Iranians loathe the MKO

There are rumors that Trump administration might be considering the Mujahedin Khalq Organization (the MKO/MEK/the Cult of Rajavi) as an option for regime change in Iran. Actually, there are certain figures in the administration who advocate for the group ardently. Western supporters of the Cult of Rajavi are perceived at the lavish so-called “grand gathering” the group launches every year in Paris.

Many retired politicians, former Congressmen, and former military officials and former diplomats have sponsored the MKO. The group pretends to embrace the rhetoric of democracy, but both its violent past and its cult-like behavior contradict the claim. Moreover, the MKO’s supporters claim that they speak at its annual conference in Paris because they want to embrace the cause of the group while five-digit speaking fees seem to be their substantial motivation to appear at the rally of a formerly-designated terrorist group.

F.W. Burleigh of Western Free Press, considers the move by these politicians as the West’s ‘’new mistake’’. “It’s hard to find anything positive on the internet about the PMOI/MEK that wasn’t generated by NCRI’s propaganda machinery,” He writes.” Even Wikipedia slams it as a cult built around the personality of Maryam Rajavi and her husband Massoud, who disappeared in 2003 and was recently declared dead.” [1]

Burleigh describes how the Cult of Rajavi was established around his personality in the group’s ideological container Camp Ashraf, Iraq. “The NCRI/MEK’s claim that it will be the champion of freedom, democracy, and human rights in a future Iran needs to be examined against the history of the mini-societies that it has already created where it enjoyed total control, most notably at former strongholds in Iraq where a social order based on the MEK/Rajavi ideology was established,” He asserts. “These were MEK laboratories for a future Iran, particularly at a huge self-administered base called Camp Ashraf.” [2]

Galen Carpenter of the National Interest also denounces the MKO as a terrorist group that should be avoided by American politic men. “The MEK’s history should cause any sensible U.S. administration to stay very, very far away from that organization,” He writes. “The MEK is a weird political cult built around a husband and wife team of Massoud and Maryam Rajavi. It has been guilty of numerous terrorist acts and was on the U.S. government’s formal list of terrorist organizations until February 2012. The group did not even originate as an enemy of Iran’s clerical regime. It began long before that regime came to power, and its original orientation seemed strongly Marxist. The MEK was founded in 1965 by leftist Iranian students opposed to the Shah of Iran, who was one of Washington’s major strategic allies. And the United States was very much in the MEK’s crosshairs during its early years. During the late 1960s and throughout the 1970s, the MEK directed terrorist attacks that killed several Americans working in Iran.” [3]

But why has such a notorious violent cult been able to foster support among US high profiles? Carpenter clarifies the case: “The MEK has spent hundreds of thousands of dollars cultivating their support, and such gullible (or venal) Americans continue to tout the organization as a genuine democratic movement with strong support inside Iran. The extent of the financial entanglements is deeply troubling. Many prominent American supporters have accepted fees of $15,000 to $30,000 to give speeches to the group. They also have accepted posh, all-expenses-paid trips to attend MEK events in Paris and other locales. Former Pennsylvania Gov. Ed Rendell confirmed in March 2012 that the MEK had paid him a total of $150,000 to $160,000, and it appeared that other “A-list” backers had been rewarded in a similar fashion. Needless to say, accepting such largesse from a highly controversial foreign political organization—and one that was still listed as a terrorist organization at the time—should raise justifiable questions regarding the judgment, if not the ethics, of the recipients.” [4]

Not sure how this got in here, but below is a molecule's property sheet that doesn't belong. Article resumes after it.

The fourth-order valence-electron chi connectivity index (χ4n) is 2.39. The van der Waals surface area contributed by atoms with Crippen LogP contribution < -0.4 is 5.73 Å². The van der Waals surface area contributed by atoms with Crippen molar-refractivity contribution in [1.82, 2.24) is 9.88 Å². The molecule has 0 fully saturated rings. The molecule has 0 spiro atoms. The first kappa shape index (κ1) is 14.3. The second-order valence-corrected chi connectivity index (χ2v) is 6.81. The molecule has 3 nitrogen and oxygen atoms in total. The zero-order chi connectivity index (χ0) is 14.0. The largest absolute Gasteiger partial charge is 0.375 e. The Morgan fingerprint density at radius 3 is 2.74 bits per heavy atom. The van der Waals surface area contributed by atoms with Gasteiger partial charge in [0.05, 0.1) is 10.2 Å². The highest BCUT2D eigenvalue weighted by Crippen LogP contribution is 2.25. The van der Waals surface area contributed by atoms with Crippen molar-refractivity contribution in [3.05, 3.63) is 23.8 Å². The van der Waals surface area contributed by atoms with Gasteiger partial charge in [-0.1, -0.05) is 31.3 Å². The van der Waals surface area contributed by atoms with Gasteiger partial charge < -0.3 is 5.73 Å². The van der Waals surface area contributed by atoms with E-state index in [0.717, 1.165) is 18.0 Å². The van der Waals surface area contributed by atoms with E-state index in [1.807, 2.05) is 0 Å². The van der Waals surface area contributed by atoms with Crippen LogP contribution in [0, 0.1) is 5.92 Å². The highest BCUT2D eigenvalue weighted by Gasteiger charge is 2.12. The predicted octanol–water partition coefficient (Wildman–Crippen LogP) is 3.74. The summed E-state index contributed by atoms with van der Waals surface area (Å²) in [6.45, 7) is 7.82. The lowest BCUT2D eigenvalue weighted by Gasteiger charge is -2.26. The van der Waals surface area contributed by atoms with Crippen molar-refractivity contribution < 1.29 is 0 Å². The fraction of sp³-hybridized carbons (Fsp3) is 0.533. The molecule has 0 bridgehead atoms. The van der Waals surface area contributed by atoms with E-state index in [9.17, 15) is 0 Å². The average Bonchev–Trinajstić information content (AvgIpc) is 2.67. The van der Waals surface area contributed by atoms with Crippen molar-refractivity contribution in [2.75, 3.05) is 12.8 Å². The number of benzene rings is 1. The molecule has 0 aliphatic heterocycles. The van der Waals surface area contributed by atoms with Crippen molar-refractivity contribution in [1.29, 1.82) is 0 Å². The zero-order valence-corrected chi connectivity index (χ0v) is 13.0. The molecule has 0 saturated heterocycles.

Definitely, the recipients of the hefty sums of the MKO, have a very poor judgment about the national interests of their own country as well as the aspirations of the people of their hostile country, Iran.

Burleigh has his own argument. He describes a future Iran under the rule of Maryam Rajavi. “Americans, however, should pause and look into the historical rearview mirror,” He warns. “It gives a lesson of unanticipated consequences for using holy warriors in the cause of Allah to achieve Western goals. If using PMOI/MEK/NCRI is part of an emerging strategy to overturn the Iranian theocracy, as Gingrich implied in his Paris speech, the world may well end up with Maryam Rajavi ruling for life over an Iran that she and her followers have transformed into one vast Camp Ashraf.” [5]

He misses to notice that the Cult of Rajavi can hardly ever find the minimum base among Iranian people.  The Iranians loathe the MKO. As Galen Carpenter assets this is not mere speculation. “The MEK aided Saddam Hussein’s war against Iran in the 1980s, and even Iranians who detest the clerical regime regard the MEK as a collection of odious traitors,” He states. [6]

Mazda Parsi


[1] Burleigh, F.W., Iran and the Holy Warrior Trap, Western Free Press, July 23, 2017

[2] ibid

[3] Carpenter, Ted Galen, This Group Hopes to Push America toward Regime Change in Iran, National Interest, July 17, 2017

[4] ibid

[5] Burleigh, F.W., Iran and the Holy Warrior Trap, Western Free Press, July 23, 2017

[6] Carpenter, Ted Galen, This Group Hopes to Push America toward Regime Change in Iran, National Interest, July 17, 2017

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